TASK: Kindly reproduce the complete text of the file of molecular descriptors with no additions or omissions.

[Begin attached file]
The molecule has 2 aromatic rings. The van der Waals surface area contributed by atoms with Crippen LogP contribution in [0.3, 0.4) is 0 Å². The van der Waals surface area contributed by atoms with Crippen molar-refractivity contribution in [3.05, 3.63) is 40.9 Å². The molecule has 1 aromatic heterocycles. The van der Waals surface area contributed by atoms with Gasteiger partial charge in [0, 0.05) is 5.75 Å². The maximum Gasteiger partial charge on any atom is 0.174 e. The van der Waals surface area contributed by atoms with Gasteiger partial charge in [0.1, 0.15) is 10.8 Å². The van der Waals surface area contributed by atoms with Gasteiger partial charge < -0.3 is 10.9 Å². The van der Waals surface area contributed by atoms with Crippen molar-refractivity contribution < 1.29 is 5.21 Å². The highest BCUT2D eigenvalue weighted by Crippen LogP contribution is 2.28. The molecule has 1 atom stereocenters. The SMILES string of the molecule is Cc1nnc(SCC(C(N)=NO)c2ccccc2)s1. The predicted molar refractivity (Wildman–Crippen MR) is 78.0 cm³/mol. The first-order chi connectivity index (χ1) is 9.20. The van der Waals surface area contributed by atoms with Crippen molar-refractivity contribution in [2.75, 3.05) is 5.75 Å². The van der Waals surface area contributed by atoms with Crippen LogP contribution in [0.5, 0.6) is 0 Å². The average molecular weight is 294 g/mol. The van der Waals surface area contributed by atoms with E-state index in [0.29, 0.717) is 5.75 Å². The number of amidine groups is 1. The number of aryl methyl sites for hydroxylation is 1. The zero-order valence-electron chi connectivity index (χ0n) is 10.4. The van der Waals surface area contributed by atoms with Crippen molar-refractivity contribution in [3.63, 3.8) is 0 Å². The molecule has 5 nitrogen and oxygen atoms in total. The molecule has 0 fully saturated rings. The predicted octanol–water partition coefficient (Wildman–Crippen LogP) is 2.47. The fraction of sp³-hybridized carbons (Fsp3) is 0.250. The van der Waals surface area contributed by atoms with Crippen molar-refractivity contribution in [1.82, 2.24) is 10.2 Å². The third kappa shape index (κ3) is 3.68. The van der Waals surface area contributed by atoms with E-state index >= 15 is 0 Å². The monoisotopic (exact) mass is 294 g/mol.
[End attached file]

The molecule has 2 aromatic rings. The van der Waals surface area contributed by atoms with Crippen LogP contribution in [0.3, 0.4) is 0 Å². The van der Waals surface area contributed by atoms with Crippen molar-refractivity contribution in [3.05, 3.63) is 40.9 Å². The molecule has 1 aromatic heterocycles. The van der Waals surface area contributed by atoms with Gasteiger partial charge in [0, 0.05) is 5.75 Å². The maximum Gasteiger partial charge on any atom is 0.174 e. The van der Waals surface area contributed by atoms with Gasteiger partial charge in [0.1, 0.15) is 10.8 Å². The van der Waals surface area contributed by atoms with Gasteiger partial charge < -0.3 is 10.9 Å². The van der Waals surface area contributed by atoms with Crippen molar-refractivity contribution < 1.29 is 5.21 Å². The highest BCUT2D eigenvalue weighted by Crippen LogP contribution is 2.28. The molecule has 1 atom stereocenters. The SMILES string of the molecule is Cc1nnc(SCC(C(N)=NO)c2ccccc2)s1. The predicted molar refractivity (Wildman–Crippen MR) is 78.0 cm³/mol. The first-order chi connectivity index (χ1) is 9.20. The van der Waals surface area contributed by atoms with Crippen molar-refractivity contribution in [2.75, 3.05) is 5.75 Å². The van der Waals surface area contributed by atoms with Crippen LogP contribution in [0.5, 0.6) is 0 Å². The average molecular weight is 294 g/mol. The van der Waals surface area contributed by atoms with E-state index in [0.29, 0.717) is 5.75 Å². The number of amidine groups is 1. The number of aryl methyl sites for hydroxylation is 1. The zero-order valence-electron chi connectivity index (χ0n) is 10.4. The van der Waals surface area contributed by atoms with Crippen molar-refractivity contribution in [3.63, 3.8) is 0 Å². The molecule has 5 nitrogen and oxygen atoms in total. The molecule has 0 fully saturated rings. The predicted octanol–water partition coefficient (Wildman–Crippen LogP) is 2.47. The fraction of sp³-hybridized carbons (Fsp3) is 0.250. The van der Waals surface area contributed by atoms with Crippen molar-refractivity contribution in [1.82, 2.24) is 10.2 Å². The third kappa shape index (κ3) is 3.68. The van der Waals surface area contributed by atoms with E-state index >= 15 is 0 Å². The monoisotopic (exact) mass is 294 g/mol.